6connect, a venture-funded startup based in San Francisco, announced Monday its ProVision Suite, a cloud-based service designed to help network operators manage dual-stack networks supporting both IPv4 and IPv6 protocols.
6connect claims to ease network provisioning and asset management challenges for dual-stack network that use both 32-bit-long IPv4 addresses and 128-bit-long IPv6 addresses. Using the software-as-a-service model, 6connect offers IP address management, DNS and Dynamic Host Control Protocol (DHCP) functionality typically purchased in the past as a special-purpose appliance or server-hosted software package.
6connect executives claim ProVision Suite is superior to appliances because it was built from the ground up to ease IPv4-to-IPv6 migration, while competing products were designed for IPv4 and have bolted-on IPv6 capabilities. ProVision Suite is being targeted at both service provider and enterprise networks.
"One big advantage is that we provide auto subnetting with IPv6," said Pete Sclafani, CIO of 6connect. "We also offer a portal that allows IT departments to empower end users to view and manage their own IP space and DNS."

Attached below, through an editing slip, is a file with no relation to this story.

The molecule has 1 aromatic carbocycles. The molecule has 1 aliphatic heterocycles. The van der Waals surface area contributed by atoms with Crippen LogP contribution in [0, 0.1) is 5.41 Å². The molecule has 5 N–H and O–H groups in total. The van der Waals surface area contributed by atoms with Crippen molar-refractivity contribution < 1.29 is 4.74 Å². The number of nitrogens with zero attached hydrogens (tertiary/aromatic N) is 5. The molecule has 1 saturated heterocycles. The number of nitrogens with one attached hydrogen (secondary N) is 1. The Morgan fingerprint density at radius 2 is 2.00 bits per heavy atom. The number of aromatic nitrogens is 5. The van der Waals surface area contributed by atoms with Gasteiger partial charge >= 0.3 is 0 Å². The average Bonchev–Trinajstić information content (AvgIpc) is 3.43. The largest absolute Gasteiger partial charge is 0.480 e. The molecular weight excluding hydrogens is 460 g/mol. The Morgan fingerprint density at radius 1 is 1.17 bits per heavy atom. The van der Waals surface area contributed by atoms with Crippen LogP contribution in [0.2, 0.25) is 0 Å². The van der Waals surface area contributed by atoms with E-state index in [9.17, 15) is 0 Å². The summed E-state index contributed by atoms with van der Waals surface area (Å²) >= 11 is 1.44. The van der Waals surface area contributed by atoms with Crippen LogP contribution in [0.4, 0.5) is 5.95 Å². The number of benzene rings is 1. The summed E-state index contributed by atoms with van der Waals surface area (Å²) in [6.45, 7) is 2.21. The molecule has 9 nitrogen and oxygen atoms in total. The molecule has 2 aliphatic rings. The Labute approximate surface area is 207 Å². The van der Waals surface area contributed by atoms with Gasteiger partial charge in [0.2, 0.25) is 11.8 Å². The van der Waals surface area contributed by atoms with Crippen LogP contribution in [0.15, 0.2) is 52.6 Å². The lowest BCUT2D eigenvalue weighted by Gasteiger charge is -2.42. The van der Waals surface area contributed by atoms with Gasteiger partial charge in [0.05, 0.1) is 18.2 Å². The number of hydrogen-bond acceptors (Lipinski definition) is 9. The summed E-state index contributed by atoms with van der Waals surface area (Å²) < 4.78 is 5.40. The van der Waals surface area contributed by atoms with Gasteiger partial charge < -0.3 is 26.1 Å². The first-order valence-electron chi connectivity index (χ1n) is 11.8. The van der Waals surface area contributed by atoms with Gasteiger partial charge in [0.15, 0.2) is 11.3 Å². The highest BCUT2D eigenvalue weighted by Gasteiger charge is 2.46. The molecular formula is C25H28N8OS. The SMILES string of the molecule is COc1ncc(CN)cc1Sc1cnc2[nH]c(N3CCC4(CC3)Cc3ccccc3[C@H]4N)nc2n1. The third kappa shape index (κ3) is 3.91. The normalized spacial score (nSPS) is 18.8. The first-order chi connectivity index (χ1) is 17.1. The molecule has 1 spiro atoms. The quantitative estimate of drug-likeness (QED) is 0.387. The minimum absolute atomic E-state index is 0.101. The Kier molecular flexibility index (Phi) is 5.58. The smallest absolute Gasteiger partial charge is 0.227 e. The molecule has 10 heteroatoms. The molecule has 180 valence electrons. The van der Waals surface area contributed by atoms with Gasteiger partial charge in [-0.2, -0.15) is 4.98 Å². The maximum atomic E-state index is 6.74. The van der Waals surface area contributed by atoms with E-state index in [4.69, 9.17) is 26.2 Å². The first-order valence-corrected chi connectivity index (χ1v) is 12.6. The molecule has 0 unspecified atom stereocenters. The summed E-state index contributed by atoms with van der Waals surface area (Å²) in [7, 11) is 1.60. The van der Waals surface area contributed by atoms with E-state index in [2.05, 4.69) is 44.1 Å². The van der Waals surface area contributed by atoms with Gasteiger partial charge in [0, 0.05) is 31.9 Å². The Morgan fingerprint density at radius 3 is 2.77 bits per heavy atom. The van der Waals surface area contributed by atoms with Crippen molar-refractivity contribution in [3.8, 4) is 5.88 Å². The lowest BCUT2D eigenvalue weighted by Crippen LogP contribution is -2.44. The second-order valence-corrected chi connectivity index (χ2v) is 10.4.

6connect's ProVision Suite comes with APIs that support the REST (Representational State Transfer) software architecture used by the Regional Internet Registries that dole out IPv4 and IPv6 address space. It also offers integration with Salesforce as well as DNS offerings from other vendors, including DynECT, ISC Bind, Secure64 and PowerDNS.
ProVision Suite starts at around $60,000 per year for a 15,000-node network, with prices increasing for larger networks.
IPv6 is an upgrade to the Internet's main protocol, which is called IPv4. IPv4 uses 32-bit addresses and can support 4.3 billion devices connected directly to the Internet. IPv6, on the other hand, uses 128-bit addresses and supports a virtually unlimited number of devices: 2 to the 128th power. The Internet needs IPv6 because it is running out of IPv4 addresses.
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This story, "Startup unveils cloud-based IPv6 service" was originally published by Network World.